FGF21 is an insulin-dependent postprandial hormone in adult humans

Samms, Ricardo J. and Lewis, Jo E. and Norton, Luke and Stephens, Francis B. and Gaffney, Christopher J. and Butterfield, Tony and Smith, Dennis and Cheng, Christine and Perfield, James W. and Adams, Andrew C. and Ebling, Francis J.P. and Tsintzas, Kostas (2017) FGF21 is an insulin-dependent postprandial hormone in adult humans. Journal of Clinical Endocrinology & Metabolism . ISSN 0021-972X

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Abstract

Context: Fibroblast growth factor 21 (FGF21) secretion has been shown to respond directly to carbohydrate consumption, with glucose, fructose and sucrose all reported to increase plasma levels of FGF21 in rodents and humans. However, carbohydrate consumption also results in secretion of insulin.

Objective: The aim of this study was to examine the combined and independent effects of hyperglycemia and hyperinsulinemia on total and bioactive FGF21 in the postprandial period in humans, and determine whether this effect is attenuated in conditions of altered insulin secretion and action.

Methods: Circulating glucose, insulin, total and bioactive FGF21 and fibroblast activation protein (FAPα) were measured in adults with and without type 2 diabetes (T2D) following an oral glucose tolerance test (OGTT), and under a series of insulin and glucose clamp conditions and following high fat diet in healthy adults.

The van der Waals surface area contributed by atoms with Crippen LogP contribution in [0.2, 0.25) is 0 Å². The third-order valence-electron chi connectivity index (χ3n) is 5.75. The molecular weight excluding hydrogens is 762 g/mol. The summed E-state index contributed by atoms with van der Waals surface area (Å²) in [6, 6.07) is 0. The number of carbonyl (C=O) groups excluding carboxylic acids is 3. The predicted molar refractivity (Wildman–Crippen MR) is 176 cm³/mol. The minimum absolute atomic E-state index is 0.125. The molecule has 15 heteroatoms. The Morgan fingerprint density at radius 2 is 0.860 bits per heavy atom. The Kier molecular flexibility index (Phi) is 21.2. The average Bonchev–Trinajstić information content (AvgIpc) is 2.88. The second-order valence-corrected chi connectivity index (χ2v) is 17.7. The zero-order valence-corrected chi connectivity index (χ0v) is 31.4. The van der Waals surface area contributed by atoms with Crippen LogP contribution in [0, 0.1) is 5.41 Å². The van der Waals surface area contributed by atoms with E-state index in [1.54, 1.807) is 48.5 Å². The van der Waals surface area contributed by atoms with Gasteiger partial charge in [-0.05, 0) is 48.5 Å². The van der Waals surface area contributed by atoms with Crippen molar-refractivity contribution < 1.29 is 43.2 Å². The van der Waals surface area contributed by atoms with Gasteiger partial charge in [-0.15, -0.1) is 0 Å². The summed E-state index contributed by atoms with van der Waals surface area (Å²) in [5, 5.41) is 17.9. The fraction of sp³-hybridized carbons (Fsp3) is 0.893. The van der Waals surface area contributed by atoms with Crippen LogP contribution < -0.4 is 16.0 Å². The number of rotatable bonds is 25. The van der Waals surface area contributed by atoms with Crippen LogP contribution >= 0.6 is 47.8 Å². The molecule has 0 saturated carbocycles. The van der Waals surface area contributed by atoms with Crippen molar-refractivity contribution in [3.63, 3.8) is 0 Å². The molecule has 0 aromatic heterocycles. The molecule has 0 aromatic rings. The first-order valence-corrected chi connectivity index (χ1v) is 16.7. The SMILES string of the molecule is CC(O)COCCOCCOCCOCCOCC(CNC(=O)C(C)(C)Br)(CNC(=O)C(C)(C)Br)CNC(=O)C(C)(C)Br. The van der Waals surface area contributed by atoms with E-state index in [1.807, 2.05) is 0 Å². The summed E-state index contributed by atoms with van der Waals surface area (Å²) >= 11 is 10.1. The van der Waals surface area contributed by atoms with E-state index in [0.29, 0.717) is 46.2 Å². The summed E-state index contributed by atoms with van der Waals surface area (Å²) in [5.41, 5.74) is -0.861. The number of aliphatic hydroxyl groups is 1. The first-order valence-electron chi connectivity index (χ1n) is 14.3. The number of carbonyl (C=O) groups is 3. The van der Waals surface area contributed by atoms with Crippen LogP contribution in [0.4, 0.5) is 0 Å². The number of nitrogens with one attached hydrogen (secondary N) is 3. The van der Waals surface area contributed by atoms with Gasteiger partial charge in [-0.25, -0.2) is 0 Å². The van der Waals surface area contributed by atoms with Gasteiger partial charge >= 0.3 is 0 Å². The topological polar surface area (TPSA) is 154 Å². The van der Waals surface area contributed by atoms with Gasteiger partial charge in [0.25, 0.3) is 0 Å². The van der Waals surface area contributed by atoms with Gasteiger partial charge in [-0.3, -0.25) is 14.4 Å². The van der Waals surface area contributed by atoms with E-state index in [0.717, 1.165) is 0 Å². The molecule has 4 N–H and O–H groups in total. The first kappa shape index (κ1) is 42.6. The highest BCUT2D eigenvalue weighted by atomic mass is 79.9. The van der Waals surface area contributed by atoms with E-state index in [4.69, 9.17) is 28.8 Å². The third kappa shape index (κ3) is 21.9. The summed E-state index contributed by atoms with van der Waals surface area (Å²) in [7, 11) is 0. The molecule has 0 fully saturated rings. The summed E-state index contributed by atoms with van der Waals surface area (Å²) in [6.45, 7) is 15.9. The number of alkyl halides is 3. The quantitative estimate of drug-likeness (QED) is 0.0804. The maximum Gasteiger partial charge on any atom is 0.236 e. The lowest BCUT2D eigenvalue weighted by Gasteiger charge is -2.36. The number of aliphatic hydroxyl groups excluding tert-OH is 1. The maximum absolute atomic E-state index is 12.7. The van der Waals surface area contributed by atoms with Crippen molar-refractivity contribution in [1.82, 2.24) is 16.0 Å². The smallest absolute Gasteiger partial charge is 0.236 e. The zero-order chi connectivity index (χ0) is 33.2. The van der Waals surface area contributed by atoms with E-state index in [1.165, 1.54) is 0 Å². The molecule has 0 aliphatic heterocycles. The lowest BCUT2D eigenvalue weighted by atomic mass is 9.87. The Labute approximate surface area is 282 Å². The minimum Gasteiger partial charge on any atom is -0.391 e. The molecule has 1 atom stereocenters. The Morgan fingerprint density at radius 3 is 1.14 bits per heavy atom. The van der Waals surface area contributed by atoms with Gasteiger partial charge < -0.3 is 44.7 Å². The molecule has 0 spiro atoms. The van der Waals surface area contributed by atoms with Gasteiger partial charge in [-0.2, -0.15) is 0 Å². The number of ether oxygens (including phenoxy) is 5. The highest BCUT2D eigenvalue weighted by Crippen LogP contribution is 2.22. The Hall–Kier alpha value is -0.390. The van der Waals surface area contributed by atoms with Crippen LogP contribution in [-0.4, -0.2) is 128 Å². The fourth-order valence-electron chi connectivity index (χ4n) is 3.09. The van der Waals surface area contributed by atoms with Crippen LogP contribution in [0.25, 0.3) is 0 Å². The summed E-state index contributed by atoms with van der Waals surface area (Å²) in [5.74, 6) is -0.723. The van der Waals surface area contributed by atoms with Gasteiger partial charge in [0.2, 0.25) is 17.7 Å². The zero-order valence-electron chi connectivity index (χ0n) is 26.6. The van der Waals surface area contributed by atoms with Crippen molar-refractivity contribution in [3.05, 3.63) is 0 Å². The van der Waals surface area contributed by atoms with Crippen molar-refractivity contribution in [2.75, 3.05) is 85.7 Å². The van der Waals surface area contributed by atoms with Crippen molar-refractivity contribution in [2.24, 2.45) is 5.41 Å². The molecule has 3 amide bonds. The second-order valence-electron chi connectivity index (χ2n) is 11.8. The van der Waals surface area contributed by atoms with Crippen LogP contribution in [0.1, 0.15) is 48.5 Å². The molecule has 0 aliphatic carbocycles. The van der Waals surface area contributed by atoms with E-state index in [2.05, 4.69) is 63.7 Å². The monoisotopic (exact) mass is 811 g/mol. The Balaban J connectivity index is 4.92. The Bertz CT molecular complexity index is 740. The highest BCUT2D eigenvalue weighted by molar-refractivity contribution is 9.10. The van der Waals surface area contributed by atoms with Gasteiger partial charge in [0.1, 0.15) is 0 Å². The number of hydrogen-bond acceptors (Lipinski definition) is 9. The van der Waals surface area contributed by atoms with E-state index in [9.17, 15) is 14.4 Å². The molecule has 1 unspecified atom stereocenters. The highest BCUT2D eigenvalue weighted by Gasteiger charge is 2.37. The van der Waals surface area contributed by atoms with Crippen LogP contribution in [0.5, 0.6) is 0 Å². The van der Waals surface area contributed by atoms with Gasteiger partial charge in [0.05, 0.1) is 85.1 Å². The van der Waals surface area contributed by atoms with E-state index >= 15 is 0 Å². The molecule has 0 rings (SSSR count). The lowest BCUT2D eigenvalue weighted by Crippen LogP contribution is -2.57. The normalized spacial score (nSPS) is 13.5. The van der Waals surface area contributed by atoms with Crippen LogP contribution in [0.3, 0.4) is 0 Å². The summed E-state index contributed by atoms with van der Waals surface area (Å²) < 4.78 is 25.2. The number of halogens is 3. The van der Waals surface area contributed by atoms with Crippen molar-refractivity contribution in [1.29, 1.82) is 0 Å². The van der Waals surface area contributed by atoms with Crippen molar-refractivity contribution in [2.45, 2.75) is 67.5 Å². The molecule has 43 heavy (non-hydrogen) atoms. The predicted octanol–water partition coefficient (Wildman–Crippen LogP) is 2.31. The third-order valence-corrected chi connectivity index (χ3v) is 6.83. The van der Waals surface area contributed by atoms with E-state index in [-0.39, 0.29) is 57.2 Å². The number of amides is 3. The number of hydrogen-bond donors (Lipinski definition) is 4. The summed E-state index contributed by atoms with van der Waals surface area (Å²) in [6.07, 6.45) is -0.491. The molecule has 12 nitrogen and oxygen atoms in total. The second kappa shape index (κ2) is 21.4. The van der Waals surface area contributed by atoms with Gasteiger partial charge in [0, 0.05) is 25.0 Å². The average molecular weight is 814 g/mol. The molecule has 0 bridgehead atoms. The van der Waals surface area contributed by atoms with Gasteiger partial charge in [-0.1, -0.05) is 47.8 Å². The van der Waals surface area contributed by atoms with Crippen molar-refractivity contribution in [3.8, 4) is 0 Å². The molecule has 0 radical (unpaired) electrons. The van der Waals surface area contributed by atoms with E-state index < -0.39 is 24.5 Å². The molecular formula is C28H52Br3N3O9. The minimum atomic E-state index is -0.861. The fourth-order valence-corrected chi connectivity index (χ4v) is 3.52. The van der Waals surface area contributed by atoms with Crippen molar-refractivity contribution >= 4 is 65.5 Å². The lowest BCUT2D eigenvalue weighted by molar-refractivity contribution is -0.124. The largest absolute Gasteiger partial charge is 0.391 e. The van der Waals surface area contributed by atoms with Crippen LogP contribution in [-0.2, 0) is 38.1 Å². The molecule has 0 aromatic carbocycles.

Results: Circulating total and bioactive FGF21 levels responded acutely to OGTT, and their ratio was attenuated in T2D patients with reduced postprandial insulin response. The clamp studies revealed that insulin but not glucose accounts for the postprandial rise in FGF21. Finally, there was an attenuated rise in FGF21 in response to a high fat dietary intervention that is known to alter insulin-stimulated substrate utilization in metabolically active tissues.

Conclusions: Insulin rather than glucose per se increases total and bioactive FGF21 in the postprandial period in adult humans. Understanding the impact of T2D on bioactive FGF21 will have a significant effect upon the efficacy of therapeutic agents designed to target the FGF21 pathway.

Item Type: Article
Schools/Departments: University of Nottingham, UK > Faculty of Medicine and Health Sciences > School of Life Sciences
Identification Number: 10.1210/jc.2017-01257
Depositing User: Eprints, Support
Date Deposited: 17 Aug 2017 13:07
Last Modified: 24 Sep 2017 23:19
URI: http://eprints.nottingham.ac.uk/id/eprint/44969

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